Whether you want to be the executive producer for television or films, the job description and duties are similar. There is much more to being an executive producer than schmoozing with actors and the rest of the Hollywood elite. If you want to be an executive producer, you need to have determination, a strong work ethic, and the ability to master all of the tasks below. (Image Credit: WikiMedia)
Whether an executive producer works for a large company or is an entrepreneur, one of their duties will be to pick out which project or projects they want to work on next. This is one of the first things an executive producer will do. After all, how is anyone supposed to work on a project if they don’t have a project picked out to work on?
Of course, an executive can’t just pick projects willy-nilly. They need to put in a considerable amount of research to find which screenplays, books, and more are most adaptable for film and television. The executive producer needs to be able to put a plan in motion once they select a project.
Securing funding is one of the most important parts of an executive producer’s job. There are a few ways to go about this, but finding investors is one of the most common ways. There are a few ways to find investors and it all begins with having tight-knit connections with other people in the film and television industry.
If you do not have connections, it’s best to make some as soon as possible. This can best be done through marketing. Reach out to people who have financed similar films and television shows. If you are producing an Indie movie, then funding may only need around $200,000. However, blockbuster films can cost upwards of over $100,000,000 to produce. Either way, the more money an executive producer can earn for their project, the better.
Executive producers are also sometimes tasked with hiring employees for all parts of the project. At the beginning of the project, the most important people to hire include directors, producers, casting directors, and similar positions. Hiring these employees first is most helpful because they can then help the executive producer hire actors and work on other parts of the project.
It is important to have a designated space for meeting people to hire, whether it be for interviews or another part of the hiring process. Established executive producers will likely already have offices for this, however, up-and-coming or Indie executive producers may need to find space to do this. When in doubt, it’s best to consider renting out a coworking space. These spaces are individual office spaces that are for rent at a cowork office space. There are these spaces, and similar places like them, near Hollywood. There is even one coworking space called the Studio in Beverly Hills.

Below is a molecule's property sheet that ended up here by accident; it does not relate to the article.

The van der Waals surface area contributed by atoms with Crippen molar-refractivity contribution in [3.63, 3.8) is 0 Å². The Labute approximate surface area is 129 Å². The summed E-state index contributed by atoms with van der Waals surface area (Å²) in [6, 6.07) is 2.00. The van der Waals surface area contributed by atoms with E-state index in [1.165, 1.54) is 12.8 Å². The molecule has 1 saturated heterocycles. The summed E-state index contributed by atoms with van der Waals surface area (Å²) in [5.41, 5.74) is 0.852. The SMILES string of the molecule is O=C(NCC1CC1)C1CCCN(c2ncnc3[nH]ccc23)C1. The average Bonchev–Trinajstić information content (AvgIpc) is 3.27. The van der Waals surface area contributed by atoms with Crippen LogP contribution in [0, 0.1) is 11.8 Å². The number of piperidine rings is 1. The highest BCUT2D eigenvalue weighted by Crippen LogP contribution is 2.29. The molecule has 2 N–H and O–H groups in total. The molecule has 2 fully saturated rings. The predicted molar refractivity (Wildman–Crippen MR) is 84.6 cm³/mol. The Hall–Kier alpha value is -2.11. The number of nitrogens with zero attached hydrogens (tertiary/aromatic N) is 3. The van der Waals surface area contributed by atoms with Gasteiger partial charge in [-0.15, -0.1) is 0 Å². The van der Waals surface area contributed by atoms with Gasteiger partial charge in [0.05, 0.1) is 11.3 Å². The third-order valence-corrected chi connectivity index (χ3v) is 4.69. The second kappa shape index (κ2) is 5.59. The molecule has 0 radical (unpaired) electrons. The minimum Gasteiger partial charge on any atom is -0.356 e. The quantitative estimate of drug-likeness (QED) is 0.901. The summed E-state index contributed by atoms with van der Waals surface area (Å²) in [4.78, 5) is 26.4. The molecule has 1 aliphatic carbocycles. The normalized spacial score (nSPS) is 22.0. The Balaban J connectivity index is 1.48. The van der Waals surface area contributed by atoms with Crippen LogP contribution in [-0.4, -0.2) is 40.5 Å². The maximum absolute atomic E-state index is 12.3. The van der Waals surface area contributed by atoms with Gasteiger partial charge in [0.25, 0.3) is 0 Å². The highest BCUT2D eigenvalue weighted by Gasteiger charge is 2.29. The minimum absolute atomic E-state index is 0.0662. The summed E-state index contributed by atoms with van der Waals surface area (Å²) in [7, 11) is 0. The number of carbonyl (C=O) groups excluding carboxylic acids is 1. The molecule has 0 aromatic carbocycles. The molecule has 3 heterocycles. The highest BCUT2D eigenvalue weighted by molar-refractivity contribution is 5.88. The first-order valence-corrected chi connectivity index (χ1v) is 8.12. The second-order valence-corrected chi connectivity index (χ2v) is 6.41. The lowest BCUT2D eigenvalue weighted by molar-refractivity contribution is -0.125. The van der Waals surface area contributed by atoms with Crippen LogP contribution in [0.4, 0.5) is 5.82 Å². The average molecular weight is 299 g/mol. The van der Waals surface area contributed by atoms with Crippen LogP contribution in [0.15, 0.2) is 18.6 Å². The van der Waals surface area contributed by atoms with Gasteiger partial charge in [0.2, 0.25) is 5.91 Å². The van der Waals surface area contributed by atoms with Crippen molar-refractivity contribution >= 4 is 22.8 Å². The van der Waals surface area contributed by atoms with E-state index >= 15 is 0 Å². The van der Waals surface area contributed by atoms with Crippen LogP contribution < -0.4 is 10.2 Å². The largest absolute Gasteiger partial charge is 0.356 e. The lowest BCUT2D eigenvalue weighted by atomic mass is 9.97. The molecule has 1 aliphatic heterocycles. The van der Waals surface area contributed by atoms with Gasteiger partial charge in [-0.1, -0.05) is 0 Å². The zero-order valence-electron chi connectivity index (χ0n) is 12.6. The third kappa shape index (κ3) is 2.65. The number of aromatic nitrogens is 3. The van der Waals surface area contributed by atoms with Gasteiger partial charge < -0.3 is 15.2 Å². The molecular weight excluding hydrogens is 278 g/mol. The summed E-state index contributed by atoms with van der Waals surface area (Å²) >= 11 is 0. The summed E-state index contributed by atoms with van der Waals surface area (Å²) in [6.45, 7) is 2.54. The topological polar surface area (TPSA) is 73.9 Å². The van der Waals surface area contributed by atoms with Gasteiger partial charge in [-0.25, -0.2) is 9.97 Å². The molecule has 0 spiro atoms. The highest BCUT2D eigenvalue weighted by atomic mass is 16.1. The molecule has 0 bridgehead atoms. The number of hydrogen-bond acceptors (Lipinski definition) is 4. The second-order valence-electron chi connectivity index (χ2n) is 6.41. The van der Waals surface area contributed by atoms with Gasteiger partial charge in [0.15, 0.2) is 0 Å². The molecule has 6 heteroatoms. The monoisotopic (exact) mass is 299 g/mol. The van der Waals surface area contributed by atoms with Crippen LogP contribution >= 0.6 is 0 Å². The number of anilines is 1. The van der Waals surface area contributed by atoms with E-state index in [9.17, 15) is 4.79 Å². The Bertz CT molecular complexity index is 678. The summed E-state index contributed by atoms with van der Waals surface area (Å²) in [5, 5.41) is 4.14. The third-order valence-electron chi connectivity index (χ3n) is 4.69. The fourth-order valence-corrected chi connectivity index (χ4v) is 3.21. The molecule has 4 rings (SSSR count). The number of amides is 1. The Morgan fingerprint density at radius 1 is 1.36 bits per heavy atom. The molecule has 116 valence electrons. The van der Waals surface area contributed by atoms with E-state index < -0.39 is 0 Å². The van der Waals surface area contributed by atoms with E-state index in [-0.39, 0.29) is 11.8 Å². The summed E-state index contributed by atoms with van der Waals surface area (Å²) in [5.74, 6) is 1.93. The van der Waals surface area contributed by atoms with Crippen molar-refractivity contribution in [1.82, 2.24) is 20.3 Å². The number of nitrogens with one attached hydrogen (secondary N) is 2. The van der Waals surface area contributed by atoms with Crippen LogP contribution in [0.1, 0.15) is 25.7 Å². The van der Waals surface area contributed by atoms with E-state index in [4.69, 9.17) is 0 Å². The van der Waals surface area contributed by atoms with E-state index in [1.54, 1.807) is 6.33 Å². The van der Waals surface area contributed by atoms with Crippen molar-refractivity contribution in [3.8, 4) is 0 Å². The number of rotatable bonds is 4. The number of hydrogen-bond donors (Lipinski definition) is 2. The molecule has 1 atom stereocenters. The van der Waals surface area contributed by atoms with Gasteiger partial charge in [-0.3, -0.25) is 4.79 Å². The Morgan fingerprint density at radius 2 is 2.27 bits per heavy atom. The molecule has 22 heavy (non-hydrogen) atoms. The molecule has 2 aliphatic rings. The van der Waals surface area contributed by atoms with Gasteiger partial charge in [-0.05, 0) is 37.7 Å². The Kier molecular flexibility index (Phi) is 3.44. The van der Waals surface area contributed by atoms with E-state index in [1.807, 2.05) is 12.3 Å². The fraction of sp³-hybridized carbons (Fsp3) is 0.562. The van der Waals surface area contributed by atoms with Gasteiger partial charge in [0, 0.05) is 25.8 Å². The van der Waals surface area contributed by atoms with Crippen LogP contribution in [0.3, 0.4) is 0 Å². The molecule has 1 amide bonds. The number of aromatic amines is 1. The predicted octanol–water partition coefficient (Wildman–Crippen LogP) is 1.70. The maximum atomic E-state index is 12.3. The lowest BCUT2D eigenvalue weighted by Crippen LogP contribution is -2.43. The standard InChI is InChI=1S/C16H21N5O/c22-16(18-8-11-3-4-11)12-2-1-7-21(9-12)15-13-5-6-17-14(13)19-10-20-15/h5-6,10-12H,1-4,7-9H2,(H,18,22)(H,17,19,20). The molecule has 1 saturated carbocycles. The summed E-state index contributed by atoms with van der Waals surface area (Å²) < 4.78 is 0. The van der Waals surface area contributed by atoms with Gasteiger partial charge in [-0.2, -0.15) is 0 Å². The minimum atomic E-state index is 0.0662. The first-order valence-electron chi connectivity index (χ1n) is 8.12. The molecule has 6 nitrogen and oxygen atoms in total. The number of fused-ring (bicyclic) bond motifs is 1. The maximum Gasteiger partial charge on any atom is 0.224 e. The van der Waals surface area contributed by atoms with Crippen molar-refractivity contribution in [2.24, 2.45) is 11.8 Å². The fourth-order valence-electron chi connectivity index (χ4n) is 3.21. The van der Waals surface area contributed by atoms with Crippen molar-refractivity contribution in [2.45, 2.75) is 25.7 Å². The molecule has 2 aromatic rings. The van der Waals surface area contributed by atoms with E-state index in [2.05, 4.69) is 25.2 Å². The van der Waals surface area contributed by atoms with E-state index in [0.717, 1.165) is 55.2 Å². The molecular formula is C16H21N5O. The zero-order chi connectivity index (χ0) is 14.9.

Help with Casting
Even though executive producers usually hire a casting director, they still have some responsibility when it comes to casting the project. Executive producers need to consider who they would want to cast in their project and then send out notices to the actor and actress’s agents. If the executive producer doesn’t know who they want to cast in a certain role, then they may need to sit in on auditions to help pick the person who is perfect for the role.
Manage Multiple Projects
Lastly, an executive producer needs to have great time management and organizational skills. Often times, executive producers, especially established ones, will be working on multiple projects at a time. For this reason, it’s best to be able to keep things straight. Executive producers need to make sure that they don’t take on more work than they know they can handle.
All in all, executive producers have a heavy workload. They need to be able to handle many job tasks at once but also be able to accept help from others. A good executive producer needs to be organized, have great communication skills and connections, and above all—be creative. If this sounds like you, then you might just have what it takes to become an executive producer one day.